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Aussie slang is as diverse as Australia itself

I recently read an article bemoaning the “decline” of Australian slang, pointing out that the latest edition of Tony Thorne’s Dictionary of Contemporary Slang has but a handful of new Australian entries…

Australian slang is alive and well, but where does it come from? Shutterstock

I recently read an article bemoaning the “decline” of Australian slang, pointing out that the latest edition of Tony Thorne’s Dictionary of Contemporary Slang has but a handful of new Australian entries. Thorne is quoted as saying that the ocker macho culture which spawned so much verbal creativity is now out of date, and a number of commentators quite rightly point out that the language of most contemporary Australians is closer to that of their British and especially American counterparts in terms of idiom.

While all this is true insofar as it goes, these commentators are largely looking in the wrong place for home-grown linguistic innovation. For a start, a number of the classic Aussie turns of phrase, the ones falling out of use that sound slightly quaint to most contemporary Aussie ears, are actually relics of forms brought to Australia by Irish and Cockney settlers, and not spontaneous innovations at all.

Some Australian slang can be dated back to Shakespeare’s time Shutterstock

The evocative interjection Strewth, for instance, is a remnant of an early modern fashion that fell out of use in England. This fashion is found all through Shakespeare, with contractions like Zounds (from “God’s wounds”), Sblood (“God’s blood”), and even Slid (“God’s (eye)lid”). In British English these disappeared around the same time as the oath Marry (from “(by the virgin) Mary”), but they hung on in Australia, with Strewth (“God’s truth”) outlasting them all.

Many terms we think of as classically Australian, like tucker (food), came from British or Irish English. Quite a few are applications of Cockney rhyming slang, some of which are or were also found in London, some of which are Australian innovations on the Cockney “game”. This includes terms like butchers (“look”, from “butcher’s hook”) and Seppo (“Yank, American”, from “septic tank”).

The Aussie “tucker box” is perhaps more British or Irish Shutterstock, CC BY

The Cockney and Irish settlers were the colonial underclass. Their descendants are no longer generally marginalised, and as their status has risen, their linguistic behaviour has become that of the mainstream. As the cultural makeup of Australia changes, so will the provenance of new Australian words and phrases.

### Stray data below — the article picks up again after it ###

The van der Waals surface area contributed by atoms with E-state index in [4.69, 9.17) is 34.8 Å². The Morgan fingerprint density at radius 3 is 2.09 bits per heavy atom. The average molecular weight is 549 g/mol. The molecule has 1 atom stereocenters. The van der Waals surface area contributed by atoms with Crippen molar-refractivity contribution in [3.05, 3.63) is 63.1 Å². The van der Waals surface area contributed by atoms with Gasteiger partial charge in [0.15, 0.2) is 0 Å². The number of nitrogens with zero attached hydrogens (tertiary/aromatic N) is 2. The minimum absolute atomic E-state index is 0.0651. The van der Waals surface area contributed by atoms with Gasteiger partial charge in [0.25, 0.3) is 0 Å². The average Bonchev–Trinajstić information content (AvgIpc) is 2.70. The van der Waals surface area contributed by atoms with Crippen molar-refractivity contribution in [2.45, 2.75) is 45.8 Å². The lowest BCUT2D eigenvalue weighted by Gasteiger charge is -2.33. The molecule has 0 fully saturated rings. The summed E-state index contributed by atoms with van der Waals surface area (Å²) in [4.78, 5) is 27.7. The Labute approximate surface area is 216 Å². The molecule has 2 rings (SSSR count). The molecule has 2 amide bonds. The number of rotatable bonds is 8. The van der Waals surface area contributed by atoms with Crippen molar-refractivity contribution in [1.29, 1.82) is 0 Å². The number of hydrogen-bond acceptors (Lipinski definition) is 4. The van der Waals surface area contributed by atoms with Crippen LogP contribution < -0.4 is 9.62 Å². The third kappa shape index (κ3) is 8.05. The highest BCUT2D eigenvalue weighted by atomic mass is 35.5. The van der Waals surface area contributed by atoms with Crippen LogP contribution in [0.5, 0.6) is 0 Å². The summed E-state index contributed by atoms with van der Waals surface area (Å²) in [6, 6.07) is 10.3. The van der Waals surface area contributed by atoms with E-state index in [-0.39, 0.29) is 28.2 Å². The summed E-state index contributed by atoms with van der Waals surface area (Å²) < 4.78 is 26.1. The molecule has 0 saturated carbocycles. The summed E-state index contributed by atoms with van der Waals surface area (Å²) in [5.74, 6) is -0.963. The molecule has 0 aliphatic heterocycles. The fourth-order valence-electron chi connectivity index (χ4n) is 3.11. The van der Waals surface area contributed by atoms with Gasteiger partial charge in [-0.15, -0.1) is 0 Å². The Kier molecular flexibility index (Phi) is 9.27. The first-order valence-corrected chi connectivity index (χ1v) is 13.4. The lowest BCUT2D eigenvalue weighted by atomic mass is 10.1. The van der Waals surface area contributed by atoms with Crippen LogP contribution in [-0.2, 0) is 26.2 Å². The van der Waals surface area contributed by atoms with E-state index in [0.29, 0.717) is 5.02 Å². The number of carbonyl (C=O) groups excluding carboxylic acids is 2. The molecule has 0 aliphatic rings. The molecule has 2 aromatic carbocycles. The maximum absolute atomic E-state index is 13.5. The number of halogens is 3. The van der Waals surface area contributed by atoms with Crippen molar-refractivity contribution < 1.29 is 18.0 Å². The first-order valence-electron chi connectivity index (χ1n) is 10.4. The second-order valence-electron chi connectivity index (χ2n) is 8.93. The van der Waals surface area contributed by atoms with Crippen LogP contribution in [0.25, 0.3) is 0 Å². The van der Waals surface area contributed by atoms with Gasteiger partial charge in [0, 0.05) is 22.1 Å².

It is undoubtedly true that white working and middle class Australians are producing less slang than their forebears. The three traditional varieties of Australian English: Broad, Cultivated, and General, are converging. General Australian is hooked into Global English – its users communicate frequently with users of Standard American or British English.

By sheer weight of numbers, on the global English stage the Australian vernacular tends to be inundated by British and especially American English. But the traffic is not all one way. It seems some elements of Australian English have been exported to our more populous neighbours. No worries has become prevalent in the USA in the last decade, especially on the West Coast.

This Aussie philosophy has been exported to the US Flickr/Michael Coghlan, CC BY

This article in the Daily Mail even seeks to blame Australian English for the prevalence of what is known as High Rising Terminal inflection, or upspeak (rising pitch at the end of a declarative sentence), saying that this trend among younger Brits is probably caused by Neighbours (it isn’t, and it never has been uniquely Australian).

But the middle class is not the place to be looking for linguistic innovation in the first place. The slang that we think of as typically British, or typically American, was by and large created by underclasses who were marginalised in some way. Much American slang, now making its way into other varieties of English including Australian English, originated with the riverboats of the Mississippi, and the trappers and prospectors of the West, not among the educated middle class in the cities.

If we look at some of the more marginalised groups in Australia, we can see a wealth of linguistic innovation and new phrases and even dialects of Australian English. Indigenous Australians have created varieties of English for use among their peers which are rich in innovation. These are slow to make their way into mainstream Australian English, but the word deadly meaning “excellent, strong” is now quite widely understood in Australia, and I have observed some more widespread use of yumob as a second person plural pronoun.

Urban youth in Sydney and Melbourne, originating with youth from Mediterranean backgrounds and later associated with hip-hop culture, have spawned a variety known among experts as New Australian English, or “Wogspeak”. This variety of Australian English was made famous by TV shows like Wogs Out of Work and Pizza. Wogspeak has given us a number of new Australian slang terms, including habib (“mate”, the Arabic for “darling”), stooge (“idiot”, an old word but re-cycled and brought into its own by this vernacular), skip for an Anglo-Celtic Australian (from “Skippy”, the bush kangaroo), and a brand new extension of Cockney-Aussie rhyming slang: chocco (“wog”, rhyming with “chocolate frog”).

Aussie slang seems to be alive and well, though it may not be the “macho ocker culture” that is its main producer any more.